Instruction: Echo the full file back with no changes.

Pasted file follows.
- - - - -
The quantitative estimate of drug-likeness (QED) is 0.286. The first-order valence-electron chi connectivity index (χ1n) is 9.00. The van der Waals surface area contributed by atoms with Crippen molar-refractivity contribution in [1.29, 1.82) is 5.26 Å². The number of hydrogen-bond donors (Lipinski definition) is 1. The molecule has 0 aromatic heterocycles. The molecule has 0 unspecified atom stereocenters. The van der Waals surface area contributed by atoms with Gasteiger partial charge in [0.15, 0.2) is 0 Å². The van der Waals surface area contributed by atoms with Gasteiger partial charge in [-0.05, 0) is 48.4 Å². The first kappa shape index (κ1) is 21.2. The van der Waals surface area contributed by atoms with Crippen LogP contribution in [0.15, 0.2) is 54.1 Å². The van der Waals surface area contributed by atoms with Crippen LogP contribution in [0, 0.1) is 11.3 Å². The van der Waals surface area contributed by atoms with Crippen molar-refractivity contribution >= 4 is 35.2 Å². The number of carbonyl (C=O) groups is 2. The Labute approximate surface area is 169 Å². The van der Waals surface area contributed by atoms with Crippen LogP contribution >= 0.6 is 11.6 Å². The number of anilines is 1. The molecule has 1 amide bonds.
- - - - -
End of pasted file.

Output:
The quantitative estimate of drug-likeness (QED) is 0.286. The first-order valence-electron chi connectivity index (χ1n) is 9.00. The van der Waals surface area contributed by atoms with Crippen molar-refractivity contribution in [1.29, 1.82) is 5.26 Å². The number of hydrogen-bond donors (Lipinski definition) is 1. The molecule has 0 aromatic heterocycles. The molecule has 0 unspecified atom stereocenters. The van der Waals surface area contributed by atoms with Gasteiger partial charge in [0.15, 0.2) is 0 Å². The van der Waals surface area contributed by atoms with Gasteiger partial charge in [-0.05, 0) is 48.4 Å². The first kappa shape index (κ1) is 21.2. The van der Waals surface area contributed by atoms with Crippen LogP contribution in [0.15, 0.2) is 54.1 Å². The van der Waals surface area contributed by atoms with Crippen LogP contribution in [0, 0.1) is 11.3 Å². The van der Waals surface area contributed by atoms with Crippen molar-refractivity contribution >= 4 is 35.2 Å². The number of carbonyl (C=O) groups is 2. The Labute approximate surface area is 169 Å². The van der Waals surface area contributed by atoms with Crippen LogP contribution >= 0.6 is 11.6 Å². The number of anilines is 1. The molecule has 1 amide bonds.